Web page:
Yesterday should have been a day for headlines about progress in the battle against phishing scams. Instead, the news was dominated by a new threat that drove home the need for vigilance on the anti-phishing frontier.
Seeking swifter action against fast-moving phishing scams, some of the Internet's best-known service providers announced plans to share phishing attack data with one another and law enforcement agencies through Digital Phishnet. But even as this anti-phishing dream tream was being unveiled, security researchers revealed a security hole that makes it easier for phishing operations to inject content into legitimate web sites.
Secunia documented a cross-browser security flaw that is likely to be rapidly adopted by phishing operations. The technique uses a specially-crafted link to a legitimate website, which then enables the scammer to place content into pop-up windows opened during the session - including data collection forms that spoof the design of the legitimate site.
A facility in SunTrust Bank's www.suntrust.com web site is allowing fraudsters to inject their own code into the site to obtain SunTrust customer account authentication details, and at least one fraudster has exploited this error by sending large numbers of electronic mails purporting to be from SunTrust, asking the user to confirm their bank account on his form, executed from SunTrust's web site.
The phishing emails received by Netcraft contain the following HTML to create a hyperlink to the SunTrust web site:
Fraudsters have noticed opportunities in SunTrust's internet banking operations previously, and a similar attack was executed in September.
Careless application errors and inadequate testing are believed to be an industry wide problem for internet banking, and even though it would seem to the man in the street appalling that someone could run a fraud from a bank's own site, SunTrust competitors are unlikely to be strongly critical through fear of similar problems with their own facilities.
Netcraft has highlighted the threat of cross site scripting and script injection used for fraud, and provides a range of services for banks and other financial institutions to try and eliminate these kinds of errors from their systems, including comprehensive application testing and training for developers and designers of web based applications.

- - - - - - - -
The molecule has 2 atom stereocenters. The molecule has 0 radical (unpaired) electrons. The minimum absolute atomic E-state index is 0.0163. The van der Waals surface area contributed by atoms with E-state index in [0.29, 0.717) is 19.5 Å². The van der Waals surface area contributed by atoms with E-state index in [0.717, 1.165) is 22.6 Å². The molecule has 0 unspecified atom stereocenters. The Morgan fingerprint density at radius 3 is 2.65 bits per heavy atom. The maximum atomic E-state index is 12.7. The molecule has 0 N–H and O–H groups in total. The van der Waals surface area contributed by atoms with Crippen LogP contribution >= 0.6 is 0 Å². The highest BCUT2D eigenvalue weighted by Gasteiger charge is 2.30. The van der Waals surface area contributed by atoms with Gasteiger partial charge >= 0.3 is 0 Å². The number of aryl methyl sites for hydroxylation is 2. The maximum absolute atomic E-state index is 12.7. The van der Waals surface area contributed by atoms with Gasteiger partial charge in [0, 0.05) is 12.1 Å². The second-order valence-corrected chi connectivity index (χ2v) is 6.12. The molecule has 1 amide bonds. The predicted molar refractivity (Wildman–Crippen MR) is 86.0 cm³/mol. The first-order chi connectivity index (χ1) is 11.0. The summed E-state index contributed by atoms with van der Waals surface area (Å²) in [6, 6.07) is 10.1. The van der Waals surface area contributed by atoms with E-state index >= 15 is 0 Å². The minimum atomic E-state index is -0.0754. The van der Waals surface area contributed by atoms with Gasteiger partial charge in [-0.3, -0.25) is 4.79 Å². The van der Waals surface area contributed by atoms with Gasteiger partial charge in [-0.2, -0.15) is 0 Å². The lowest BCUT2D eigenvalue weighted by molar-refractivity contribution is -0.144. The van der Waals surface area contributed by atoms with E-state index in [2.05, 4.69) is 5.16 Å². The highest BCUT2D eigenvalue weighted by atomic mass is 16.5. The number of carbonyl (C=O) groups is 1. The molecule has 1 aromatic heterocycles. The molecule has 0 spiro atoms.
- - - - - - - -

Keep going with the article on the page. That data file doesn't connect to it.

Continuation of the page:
SCO's web site now proudly proclaims "We own all your code" and "pay us all your money".
Some people might claim that this just represents a simplification in SCO's stance on Unix intellectual property but a closer look reveals that the prominent image on their home page was the work of an attacker.
In addition to the two comments made by the image, a woman is also depicted writing "Hacked by realloc()", which corresponds to the same person responsible for an attack on the site yesterday.
Technology news site The Register today identified its ad serving provider, Falk AG, as the source of banner ads which spread an IFRAME exploit via its web site for more than six hours Saturday. The Register apologized to its readers and recommended that they check their machines for infections.
Reports Saturday noted that the exploit appeared on numerous European sites, but it appears U.S sites may have been affected as well. An analysis of the exploit by LURHQ noted that "one of the hacked sites included a well-known Hollywood film studio's website." Falk AG's client list includes numerous entertainment properties, including NBC/Universal, The Golf Channel, The A&E Network and Sony Pictures Digital. The Dutch news site Nu.nl has also acknowledged hosting the banner exploits.
The Register said it is pursuing details of the event from Falk, which is expected to have public comment about the incident Monday. The LURHQ analysis said some versions of the complex exploit installed adware onto users' computers, while other versions downloaded remote-access trojan.(more...)
Banner ads appearing on popular European web sites have been directing traffic to sites that install malware on visitors' computers, according to the Internet Storm Center. The attacks are exploiting an unpatched flaw in the way Internet Explorer 6 handles the IFRAME tag.
"Some high profile sites with banner ads are linking to servers that have the exploit and malicious code," according to an advisory on the ISC web site. The attack is an expanded version of banner-based exploits that first surfaced earlier this year. Banner networks, with their ability to place code on hundreds of outside sites, offer a vehicle for the rapid distribution of trojans and other malware, as well as a way to deface web pages. It is not clear whether the malicious code was being spread through a compromised ad server, or through specific banners submitted to ad networks.(more...)
A young Italian computer scientist has discovered another phishing opportunity on one of Google's web sites. This bug affects the googlesyndication.com domain, which Google use to serve their text and image based adverts.
The discovery comes only days after a similar bug was found with the Google Desktop search tool. As Google spread their technology over a greater number of application areas, the possibility for error increases; which could explain the recent stream of discoveries as they fall victim to public scrutiny.
Salvatore Aranzulla's web site contains information about his discovery of the bug (Italian). He also demonstrates some URLs that can be used to exploit the bug.